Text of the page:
Two recently authorized antiviral drugs designed to protect against the most severe outcomes of COVID-19 may be game-changers during the ongoing pandemic. Those benefits may come at a cost, however. It’s crucial that you and your healthcare providers understand these drugs’ potential side effects, so you use them as safely as possible.
“Obviously, if you’ve got a serious case of COVID, you need to be treated,” despite the risk of side effects says Katherine Seley-Radtke, PhD, professor of chemistry and biochemistry at the University of Maryland, Baltimore County.
How Effective Are They?
Both drugs, Lagevrio (molnupiravir) and Paxlovid (nirmatrelvir and ritonavir) were tested in groups at high risk for developing severe COVID-19 and requiring hospitalization. In the clinical trials, if the patients started taking molnupiravir within five days of symptoms emerging, their risk of hospitalization decreased about 30%. The first patient group who tested between May and August 2021 showed a 50% reduction in risk; the other set of patients tested between August and October 2021 revealed no reduction in risk. Some experts believe that the drug may be less effective against the Delta variant, which was dominant during the second round of testing.
On the other hand, Paxlovid lowered the likelihood of hospitalization by 89% among the patients who took it. However, these patients had even less time to take the drug. They started taking it within three days of experiencing symptoms.
How Do You Take Them?
The drugs are only authorized for those patients at the highest risk of severe COVID-19 outcomes, such as those with compromised immune systems. To get molnupiravir or Paxlovid, you need a prescription.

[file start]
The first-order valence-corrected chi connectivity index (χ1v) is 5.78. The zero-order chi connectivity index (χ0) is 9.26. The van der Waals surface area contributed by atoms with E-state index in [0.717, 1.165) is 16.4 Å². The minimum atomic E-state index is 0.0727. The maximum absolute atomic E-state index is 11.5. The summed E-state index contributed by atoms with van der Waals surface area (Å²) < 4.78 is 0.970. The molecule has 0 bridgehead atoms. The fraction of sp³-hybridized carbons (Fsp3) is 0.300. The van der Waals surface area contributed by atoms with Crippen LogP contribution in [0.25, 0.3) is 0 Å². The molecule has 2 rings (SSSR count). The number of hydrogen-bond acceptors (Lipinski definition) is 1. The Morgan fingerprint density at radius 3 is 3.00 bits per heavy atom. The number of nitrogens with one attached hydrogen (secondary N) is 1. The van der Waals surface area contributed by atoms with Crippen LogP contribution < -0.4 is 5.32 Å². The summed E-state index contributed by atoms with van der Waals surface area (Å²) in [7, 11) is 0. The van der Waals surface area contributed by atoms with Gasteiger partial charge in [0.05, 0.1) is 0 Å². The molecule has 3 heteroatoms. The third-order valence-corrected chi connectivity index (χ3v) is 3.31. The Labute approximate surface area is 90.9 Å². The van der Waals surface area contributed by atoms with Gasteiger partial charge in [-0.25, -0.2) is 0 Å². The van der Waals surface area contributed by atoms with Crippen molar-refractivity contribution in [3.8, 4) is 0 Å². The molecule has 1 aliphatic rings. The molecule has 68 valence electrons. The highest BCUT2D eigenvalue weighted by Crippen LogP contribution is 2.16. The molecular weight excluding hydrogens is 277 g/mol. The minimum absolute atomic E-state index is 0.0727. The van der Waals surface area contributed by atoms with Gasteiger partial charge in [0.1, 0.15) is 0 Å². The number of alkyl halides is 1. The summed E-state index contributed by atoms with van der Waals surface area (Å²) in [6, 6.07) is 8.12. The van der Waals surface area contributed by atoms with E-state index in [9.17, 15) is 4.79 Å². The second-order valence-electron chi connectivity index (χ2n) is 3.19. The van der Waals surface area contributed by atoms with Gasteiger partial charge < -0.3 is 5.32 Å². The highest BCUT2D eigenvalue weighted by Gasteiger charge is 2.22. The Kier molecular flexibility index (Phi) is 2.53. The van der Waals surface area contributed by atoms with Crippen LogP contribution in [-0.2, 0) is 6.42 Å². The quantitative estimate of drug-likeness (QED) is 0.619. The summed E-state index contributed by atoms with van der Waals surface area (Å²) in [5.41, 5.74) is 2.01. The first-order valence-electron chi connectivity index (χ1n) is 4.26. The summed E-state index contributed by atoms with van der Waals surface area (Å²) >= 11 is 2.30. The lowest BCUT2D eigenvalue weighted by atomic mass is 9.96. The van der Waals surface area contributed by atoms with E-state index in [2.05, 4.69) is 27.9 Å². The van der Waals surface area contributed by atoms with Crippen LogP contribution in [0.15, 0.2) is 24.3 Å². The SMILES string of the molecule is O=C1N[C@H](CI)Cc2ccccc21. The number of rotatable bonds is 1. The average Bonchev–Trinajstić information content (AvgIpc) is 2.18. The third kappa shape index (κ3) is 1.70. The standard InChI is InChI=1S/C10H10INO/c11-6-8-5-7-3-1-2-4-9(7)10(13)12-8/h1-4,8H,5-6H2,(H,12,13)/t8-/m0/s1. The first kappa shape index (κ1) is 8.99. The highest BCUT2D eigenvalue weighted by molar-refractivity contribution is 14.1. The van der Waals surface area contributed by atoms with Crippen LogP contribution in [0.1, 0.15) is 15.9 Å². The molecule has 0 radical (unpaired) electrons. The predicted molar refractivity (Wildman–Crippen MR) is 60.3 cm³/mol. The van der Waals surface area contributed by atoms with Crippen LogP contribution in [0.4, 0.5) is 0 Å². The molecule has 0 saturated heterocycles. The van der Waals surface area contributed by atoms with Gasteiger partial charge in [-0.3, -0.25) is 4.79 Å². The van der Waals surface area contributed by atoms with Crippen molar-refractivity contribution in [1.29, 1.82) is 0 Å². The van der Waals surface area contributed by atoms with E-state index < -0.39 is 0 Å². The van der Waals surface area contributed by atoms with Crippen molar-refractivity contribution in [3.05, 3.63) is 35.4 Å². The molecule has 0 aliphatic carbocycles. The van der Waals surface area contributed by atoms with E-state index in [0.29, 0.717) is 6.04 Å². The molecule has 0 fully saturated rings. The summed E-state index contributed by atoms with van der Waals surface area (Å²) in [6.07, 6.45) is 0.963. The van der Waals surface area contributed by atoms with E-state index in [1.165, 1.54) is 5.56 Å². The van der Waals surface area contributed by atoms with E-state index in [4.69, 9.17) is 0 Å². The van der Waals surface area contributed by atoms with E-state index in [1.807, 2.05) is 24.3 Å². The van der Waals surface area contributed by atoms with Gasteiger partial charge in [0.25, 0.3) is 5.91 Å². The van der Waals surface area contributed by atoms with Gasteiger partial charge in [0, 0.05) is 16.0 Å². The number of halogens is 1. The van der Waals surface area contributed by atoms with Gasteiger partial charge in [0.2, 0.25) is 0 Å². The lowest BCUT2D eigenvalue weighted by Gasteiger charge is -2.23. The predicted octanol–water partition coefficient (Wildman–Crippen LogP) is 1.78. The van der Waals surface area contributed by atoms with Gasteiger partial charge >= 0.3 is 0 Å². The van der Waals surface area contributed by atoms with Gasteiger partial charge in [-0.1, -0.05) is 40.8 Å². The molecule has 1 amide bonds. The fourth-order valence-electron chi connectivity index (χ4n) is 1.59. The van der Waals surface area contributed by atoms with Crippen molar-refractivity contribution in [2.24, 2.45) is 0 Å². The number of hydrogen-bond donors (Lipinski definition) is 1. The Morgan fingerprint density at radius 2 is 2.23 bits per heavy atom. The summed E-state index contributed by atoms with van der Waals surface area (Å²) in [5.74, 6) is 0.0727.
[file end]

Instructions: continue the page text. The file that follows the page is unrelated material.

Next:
If you’re in the high-risk group, as soon as you test positive for COVID-19, contact a physician for a prescription. But filling the prescription might be a challenge, because the drugs are not yet widely available at all pharmacies, you may need to call several pharmacies to find out which has the treatment. You can also find the drugs by consulting this list.
For molnupiravir, the prescription is four pills a day for five days. If you’re prescribed Paxlovid, you take three pills twice a day for five days.
Should I Worry About Paxlovid Rebound?
There have been some anecdotal reports of patients who were prescribed a 5-day course of paxlovid initially recovering and testing negative, only to test positive again a few days later. Some of these patients experienced symptoms, but so far the FDA says there has not been an increased risk of hospitalization or death. The frequency with which the rebounds occur is unknown. About 1-2% of people in Pfizer’s clinical trial saw a rebound, but the rate was similar between those who were given paxlovid and those who received a placebo. If you experience a rebound of COVID shortly after completing a course of paxlovid, report it here.
How Molnupiravir and Paxlovid Work
A single viral particle is unlikely to wreak havoc on your body. To make you sick, a virus not only has to get into your body, but also into your cells where it hijacks your cellular machinery to build a microbial army of clones. Most antivirals—including Paxlovid and molnupiravir—do not kill viruses, but instead inhibit this process of replication.